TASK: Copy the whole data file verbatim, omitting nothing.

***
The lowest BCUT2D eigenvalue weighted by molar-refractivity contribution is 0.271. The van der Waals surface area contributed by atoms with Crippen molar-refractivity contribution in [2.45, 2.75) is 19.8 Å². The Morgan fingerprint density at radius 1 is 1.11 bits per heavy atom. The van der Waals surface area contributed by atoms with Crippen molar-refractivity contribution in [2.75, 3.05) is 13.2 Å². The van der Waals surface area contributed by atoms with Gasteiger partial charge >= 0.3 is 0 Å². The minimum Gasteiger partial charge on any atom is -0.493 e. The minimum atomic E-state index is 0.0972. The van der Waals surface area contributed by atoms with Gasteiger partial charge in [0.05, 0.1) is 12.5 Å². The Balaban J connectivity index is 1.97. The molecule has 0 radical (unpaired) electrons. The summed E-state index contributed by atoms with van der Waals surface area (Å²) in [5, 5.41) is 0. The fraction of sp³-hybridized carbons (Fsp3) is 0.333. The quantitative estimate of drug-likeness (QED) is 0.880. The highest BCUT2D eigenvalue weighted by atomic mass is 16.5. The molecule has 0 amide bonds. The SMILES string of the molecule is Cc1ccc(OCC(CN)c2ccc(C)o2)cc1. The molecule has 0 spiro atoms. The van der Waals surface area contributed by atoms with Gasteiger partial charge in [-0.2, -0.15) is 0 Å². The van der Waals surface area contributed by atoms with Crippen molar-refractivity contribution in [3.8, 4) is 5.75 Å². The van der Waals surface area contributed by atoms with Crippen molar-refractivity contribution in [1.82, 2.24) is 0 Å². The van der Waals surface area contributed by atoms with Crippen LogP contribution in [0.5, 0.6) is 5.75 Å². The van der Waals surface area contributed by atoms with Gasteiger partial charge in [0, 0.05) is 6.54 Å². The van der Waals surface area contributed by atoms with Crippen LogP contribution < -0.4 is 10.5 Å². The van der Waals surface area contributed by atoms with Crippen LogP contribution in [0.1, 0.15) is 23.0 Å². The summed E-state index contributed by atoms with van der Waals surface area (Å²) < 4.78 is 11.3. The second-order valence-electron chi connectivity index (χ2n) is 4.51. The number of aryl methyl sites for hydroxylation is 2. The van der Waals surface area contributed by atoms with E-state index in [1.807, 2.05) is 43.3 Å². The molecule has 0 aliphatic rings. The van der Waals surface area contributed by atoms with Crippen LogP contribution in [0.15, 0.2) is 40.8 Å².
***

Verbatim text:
The lowest BCUT2D eigenvalue weighted by molar-refractivity contribution is 0.271. The van der Waals surface area contributed by atoms with Crippen molar-refractivity contribution in [2.45, 2.75) is 19.8 Å². The Morgan fingerprint density at radius 1 is 1.11 bits per heavy atom. The van der Waals surface area contributed by atoms with Crippen molar-refractivity contribution in [2.75, 3.05) is 13.2 Å². The van der Waals surface area contributed by atoms with Gasteiger partial charge >= 0.3 is 0 Å². The minimum Gasteiger partial charge on any atom is -0.493 e. The minimum atomic E-state index is 0.0972. The van der Waals surface area contributed by atoms with Gasteiger partial charge in [0.05, 0.1) is 12.5 Å². The Balaban J connectivity index is 1.97. The molecule has 0 radical (unpaired) electrons. The summed E-state index contributed by atoms with van der Waals surface area (Å²) in [5, 5.41) is 0. The fraction of sp³-hybridized carbons (Fsp3) is 0.333. The quantitative estimate of drug-likeness (QED) is 0.880. The highest BCUT2D eigenvalue weighted by atomic mass is 16.5. The molecule has 0 amide bonds. The SMILES string of the molecule is Cc1ccc(OCC(CN)c2ccc(C)o2)cc1. The molecule has 0 spiro atoms. The van der Waals surface area contributed by atoms with Gasteiger partial charge in [-0.2, -0.15) is 0 Å². The van der Waals surface area contributed by atoms with Crippen molar-refractivity contribution in [3.8, 4) is 5.75 Å². The van der Waals surface area contributed by atoms with Crippen molar-refractivity contribution in [1.82, 2.24) is 0 Å². The van der Waals surface area contributed by atoms with Crippen LogP contribution in [0.5, 0.6) is 5.75 Å². The van der Waals surface area contributed by atoms with Gasteiger partial charge in [0, 0.05) is 6.54 Å². The van der Waals surface area contributed by atoms with Crippen LogP contribution < -0.4 is 10.5 Å². The van der Waals surface area contributed by atoms with Crippen LogP contribution in [0.1, 0.15) is 23.0 Å². The summed E-state index contributed by atoms with van der Waals surface area (Å²) < 4.78 is 11.3. The second-order valence-electron chi connectivity index (χ2n) is 4.51. The number of aryl methyl sites for hydroxylation is 2. The van der Waals surface area contributed by atoms with E-state index in [1.807, 2.05) is 43.3 Å². The molecule has 0 aliphatic rings. The van der Waals surface area contributed by atoms with Crippen LogP contribution in [0.15, 0.2) is 40.8 Å².